OLYMPIA — Companies doing business in Washington would no longer be allowed to charge different prices for substantially similar products marketed to men and women, under legislation passed today by the Senate. 

SB 5171, sponsored by Sen. Manka Dhingra (D-Redmond), would ban the practice of gender-based price discrimination, often called the “pink tax,” that sees women’s products marked up compared to men’s. The bill passed 27-21 and now moves to the House for consideration. 

“There’s no reason a product in a pink package should be more expensive than one in a blue package,” said Dhingra. “If there is a legitimate reason that one product is more expensive than another, like more expensive ingredients or more difficult manufacturing processes, those products would not be affected by this law.  

“But pure gender-based price discrimination? That shouldn’t be allowed to stand. Let’s eliminate the pink tax — and let’s be more inclusive than simply pink or blue.” 

Even when price differences are small, over time they add up. A study in California found that gender-based pricing costs women about $1,300 per year. In 2020, women in Washington made 80 cents for every dollar made by men, a disparity exacerbated by paying more for many consumer goods.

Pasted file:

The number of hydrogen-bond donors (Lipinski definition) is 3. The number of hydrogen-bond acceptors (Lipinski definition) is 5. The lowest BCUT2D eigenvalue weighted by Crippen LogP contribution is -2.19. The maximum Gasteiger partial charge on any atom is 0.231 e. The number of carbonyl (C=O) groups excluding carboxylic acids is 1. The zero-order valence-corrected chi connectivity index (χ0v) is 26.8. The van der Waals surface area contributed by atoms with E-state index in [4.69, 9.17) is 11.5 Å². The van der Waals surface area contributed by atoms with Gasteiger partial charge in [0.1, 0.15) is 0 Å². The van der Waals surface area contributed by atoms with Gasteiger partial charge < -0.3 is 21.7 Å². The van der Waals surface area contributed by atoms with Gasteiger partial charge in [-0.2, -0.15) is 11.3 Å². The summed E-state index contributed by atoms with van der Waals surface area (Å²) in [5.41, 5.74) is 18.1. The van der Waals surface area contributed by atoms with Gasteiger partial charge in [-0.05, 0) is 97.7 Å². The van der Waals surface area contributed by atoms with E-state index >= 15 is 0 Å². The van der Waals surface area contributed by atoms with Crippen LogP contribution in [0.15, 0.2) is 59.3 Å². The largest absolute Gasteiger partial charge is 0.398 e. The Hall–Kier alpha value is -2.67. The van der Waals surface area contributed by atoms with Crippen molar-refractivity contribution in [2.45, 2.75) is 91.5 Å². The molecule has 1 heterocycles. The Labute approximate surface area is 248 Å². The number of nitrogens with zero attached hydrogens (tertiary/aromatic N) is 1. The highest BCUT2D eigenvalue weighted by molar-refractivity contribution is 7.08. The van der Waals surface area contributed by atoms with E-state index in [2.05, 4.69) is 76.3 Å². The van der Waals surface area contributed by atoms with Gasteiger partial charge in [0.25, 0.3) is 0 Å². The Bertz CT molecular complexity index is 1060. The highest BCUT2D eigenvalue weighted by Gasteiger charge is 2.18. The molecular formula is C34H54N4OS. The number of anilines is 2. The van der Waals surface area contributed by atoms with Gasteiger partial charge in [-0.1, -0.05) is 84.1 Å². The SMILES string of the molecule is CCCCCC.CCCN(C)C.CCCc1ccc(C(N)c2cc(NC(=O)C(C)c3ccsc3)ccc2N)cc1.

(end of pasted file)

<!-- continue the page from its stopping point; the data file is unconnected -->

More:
Based on existing law in New York and California, SB 5171 authorizes the Attorney General to enforce the ban on discriminatory pricing.  

Retailers who are merely passing along price differences charged to them by wholesalers wouldn’t be penalized under this legislation because legal liability falls on the business in the supply chain that originated the discriminatory pricing.  

Any gender-neutral reason, including manufacturing costs, would be a legally acceptable basis for charging different prices.